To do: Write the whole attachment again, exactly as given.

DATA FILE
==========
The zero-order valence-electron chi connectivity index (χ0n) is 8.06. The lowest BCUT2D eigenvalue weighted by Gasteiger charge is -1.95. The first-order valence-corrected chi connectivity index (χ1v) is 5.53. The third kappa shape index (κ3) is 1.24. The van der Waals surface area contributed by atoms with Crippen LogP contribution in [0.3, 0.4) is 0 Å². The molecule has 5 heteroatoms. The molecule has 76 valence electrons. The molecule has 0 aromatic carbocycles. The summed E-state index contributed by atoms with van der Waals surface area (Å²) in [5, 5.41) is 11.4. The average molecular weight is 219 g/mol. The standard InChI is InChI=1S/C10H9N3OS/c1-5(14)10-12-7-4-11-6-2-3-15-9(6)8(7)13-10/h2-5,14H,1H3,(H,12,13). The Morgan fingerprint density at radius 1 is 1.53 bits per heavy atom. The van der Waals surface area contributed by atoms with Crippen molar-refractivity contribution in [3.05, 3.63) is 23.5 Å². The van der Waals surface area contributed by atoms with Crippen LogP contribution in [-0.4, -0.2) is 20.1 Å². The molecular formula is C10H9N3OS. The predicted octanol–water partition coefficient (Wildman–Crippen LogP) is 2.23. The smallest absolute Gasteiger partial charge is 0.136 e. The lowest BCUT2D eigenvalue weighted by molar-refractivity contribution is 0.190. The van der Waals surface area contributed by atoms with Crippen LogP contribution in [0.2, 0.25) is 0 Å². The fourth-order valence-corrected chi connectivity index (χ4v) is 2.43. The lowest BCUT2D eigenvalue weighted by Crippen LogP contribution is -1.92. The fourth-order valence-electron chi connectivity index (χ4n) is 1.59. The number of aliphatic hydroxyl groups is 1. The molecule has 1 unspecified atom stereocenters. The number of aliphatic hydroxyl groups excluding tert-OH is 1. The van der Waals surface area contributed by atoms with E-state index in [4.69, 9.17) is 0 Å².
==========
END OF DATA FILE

The zero-order valence-electron chi connectivity index (χ0n) is 8.06. The lowest BCUT2D eigenvalue weighted by Gasteiger charge is -1.95. The first-order valence-corrected chi connectivity index (χ1v) is 5.53. The third kappa shape index (κ3) is 1.24. The van der Waals surface area contributed by atoms with Crippen LogP contribution in [0.3, 0.4) is 0 Å². The molecule has 5 heteroatoms. The molecule has 76 valence electrons. The molecule has 0 aromatic carbocycles. The summed E-state index contributed by atoms with van der Waals surface area (Å²) in [5, 5.41) is 11.4. The average molecular weight is 219 g/mol. The standard InChI is InChI=1S/C10H9N3OS/c1-5(14)10-12-7-4-11-6-2-3-15-9(6)8(7)13-10/h2-5,14H,1H3,(H,12,13). The Morgan fingerprint density at radius 1 is 1.53 bits per heavy atom. The van der Waals surface area contributed by atoms with Crippen molar-refractivity contribution in [3.05, 3.63) is 23.5 Å². The van der Waals surface area contributed by atoms with Crippen LogP contribution in [-0.4, -0.2) is 20.1 Å². The molecular formula is C10H9N3OS. The predicted octanol–water partition coefficient (Wildman–Crippen LogP) is 2.23. The smallest absolute Gasteiger partial charge is 0.136 e. The lowest BCUT2D eigenvalue weighted by molar-refractivity contribution is 0.190. The van der Waals surface area contributed by atoms with Crippen LogP contribution in [0.2, 0.25) is 0 Å². The fourth-order valence-corrected chi connectivity index (χ4v) is 2.43. The lowest BCUT2D eigenvalue weighted by Crippen LogP contribution is -1.92. The fourth-order valence-electron chi connectivity index (χ4n) is 1.59. The number of aliphatic hydroxyl groups is 1. The molecule has 1 unspecified atom stereocenters. The number of aliphatic hydroxyl groups excluding tert-OH is 1. The van der Waals surface area contributed by atoms with E-state index in [4.69, 9.17) is 0 Å².